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Create new object properties based on datatable structure

P: n/a
I have a MustInherits Base class that implements a custom IDataLayer
interfase. IDataLayer expose CRUD methods. Base class constructor requires
two parameters:
ConnectionString
TableName

Another assembly, sharing the root namespace, contains a set of Custom
attributes used to validate properties values, just like the Validation
Application Block.

Base class is compiled into an Assembly.
I'd like to be able to give Base class the ability to add itself a set of
properties that match a datatable structure once the constructor is executed
and also have the posibility to add a customattribute to any of these
properties.
The set of properties could be as diferent as the Tablename target changes.

I'd like programmers that consume Base class assembly could write less code
and need less database structure knowledge.

I've been Googling articles about IExtender, PropertyDescriptor and other
topics without have a clear idea to where to point all the effort.

Is, the scenario described, posible to achieve?
Could anybody point me to the rigth direction?

I'll appreciate any help.

T.I.A.

Sergio Montero
MX

Aug 9 '07 #1
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5 Replies


P: n/a
If the goal is to write less code and nothing much else, you might be better
off by generating proper classes from tables / views / stored procedures
beforehand.

If you want to generate dynamically, you can do that:roughly like this
- get metadata from database for target table / view / sp
- generate code for a class in text file or stream exposing required or all
properties. You can set attributes here as needed
- compile the code using reflection or available compiler into assembly, for
example as .dll
- register dll and use it or load assembly and instantiate class
- provide class instance to consumer

Take a look at reflection namespace for details.

However, if you provide object like this, programmers will need reflection
too to detect which properties to use and what are types / names etc. It's
same stuff as "database structure knowledge" because they need to find out
what are the properties instead of table fields. I don't believe you'll save
much coding or investigations in this way. More likely whole contraption
will become less stable. If you think about it, it's same concept as using
raw data reader, where you can access collection of field or column names,
without knowing beforehand what are the fields / types. You can subclass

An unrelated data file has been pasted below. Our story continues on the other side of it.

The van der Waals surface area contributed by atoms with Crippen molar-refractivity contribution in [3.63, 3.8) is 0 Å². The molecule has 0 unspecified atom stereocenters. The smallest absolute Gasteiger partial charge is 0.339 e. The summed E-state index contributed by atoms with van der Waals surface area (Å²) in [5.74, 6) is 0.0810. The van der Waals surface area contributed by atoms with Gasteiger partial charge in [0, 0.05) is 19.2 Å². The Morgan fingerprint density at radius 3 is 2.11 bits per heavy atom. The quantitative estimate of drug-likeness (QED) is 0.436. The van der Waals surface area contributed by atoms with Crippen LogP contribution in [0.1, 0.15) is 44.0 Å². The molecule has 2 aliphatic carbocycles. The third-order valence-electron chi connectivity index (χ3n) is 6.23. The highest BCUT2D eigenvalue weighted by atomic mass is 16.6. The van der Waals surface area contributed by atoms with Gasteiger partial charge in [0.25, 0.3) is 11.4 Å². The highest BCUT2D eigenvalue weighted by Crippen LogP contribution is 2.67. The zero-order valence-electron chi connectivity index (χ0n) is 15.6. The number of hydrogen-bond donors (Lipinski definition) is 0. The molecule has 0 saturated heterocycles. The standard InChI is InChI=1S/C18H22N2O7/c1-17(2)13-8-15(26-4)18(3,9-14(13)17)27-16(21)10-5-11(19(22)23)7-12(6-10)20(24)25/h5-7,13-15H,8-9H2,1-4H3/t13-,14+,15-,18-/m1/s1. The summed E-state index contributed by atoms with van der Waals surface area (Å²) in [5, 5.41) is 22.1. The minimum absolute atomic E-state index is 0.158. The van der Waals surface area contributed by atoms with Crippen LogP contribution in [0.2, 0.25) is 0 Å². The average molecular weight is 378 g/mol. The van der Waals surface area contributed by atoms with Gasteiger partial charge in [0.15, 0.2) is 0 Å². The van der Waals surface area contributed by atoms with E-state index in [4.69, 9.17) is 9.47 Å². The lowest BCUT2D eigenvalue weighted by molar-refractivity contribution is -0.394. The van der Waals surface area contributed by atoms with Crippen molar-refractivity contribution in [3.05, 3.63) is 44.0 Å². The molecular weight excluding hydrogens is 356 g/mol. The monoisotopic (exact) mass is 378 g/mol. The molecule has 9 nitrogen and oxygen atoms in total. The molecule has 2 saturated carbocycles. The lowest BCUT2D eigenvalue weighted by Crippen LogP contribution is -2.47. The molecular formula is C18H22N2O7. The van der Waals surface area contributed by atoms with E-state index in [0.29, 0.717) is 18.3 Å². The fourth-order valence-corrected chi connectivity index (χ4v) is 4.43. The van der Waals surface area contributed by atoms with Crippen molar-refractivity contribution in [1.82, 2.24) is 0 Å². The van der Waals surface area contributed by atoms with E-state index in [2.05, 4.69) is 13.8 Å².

datareader or dataset / datatable exposing generic access property and
analyze for each call if custom attribute is applicable, but this doesn't
help in any way other people trying to use the class. Not really useful in
my opinion.

I would recommend to use some class generator and pre-create classes
beforehand. If db structure is changed frequently, you can put all
pre-generated classes in separate assembly to make upgrade process simpler.
Usually structure of db is pretty stable.
"Sergio Montero" <ge************@hotmail.comwrote in message
news:uR**************@TK2MSFTNGP06.phx.gbl...
>I have a MustInherits Base class that implements a custom IDataLayer
interfase. IDataLayer expose CRUD methods. Base class constructor requires
two parameters:
ConnectionString
TableName

Another assembly, sharing the root namespace, contains a set of Custom
attributes used to validate properties values, just like the Validation
Application Block.

Base class is compiled into an Assembly.
I'd like to be able to give Base class the ability to add itself a set of
properties that match a datatable structure once the constructor is
executed and also have the posibility to add a customattribute to any of
these properties.
The set of properties could be as diferent as the Tablename target
changes.

I'd like programmers that consume Base class assembly could write less
code and need less database structure knowledge.

I've been Googling articles about IExtender, PropertyDescriptor and other
topics without have a clear idea to where to point all the effort.

Is, the scenario described, posible to achieve?
Could anybody point me to the rigth direction?

I'll appreciate any help.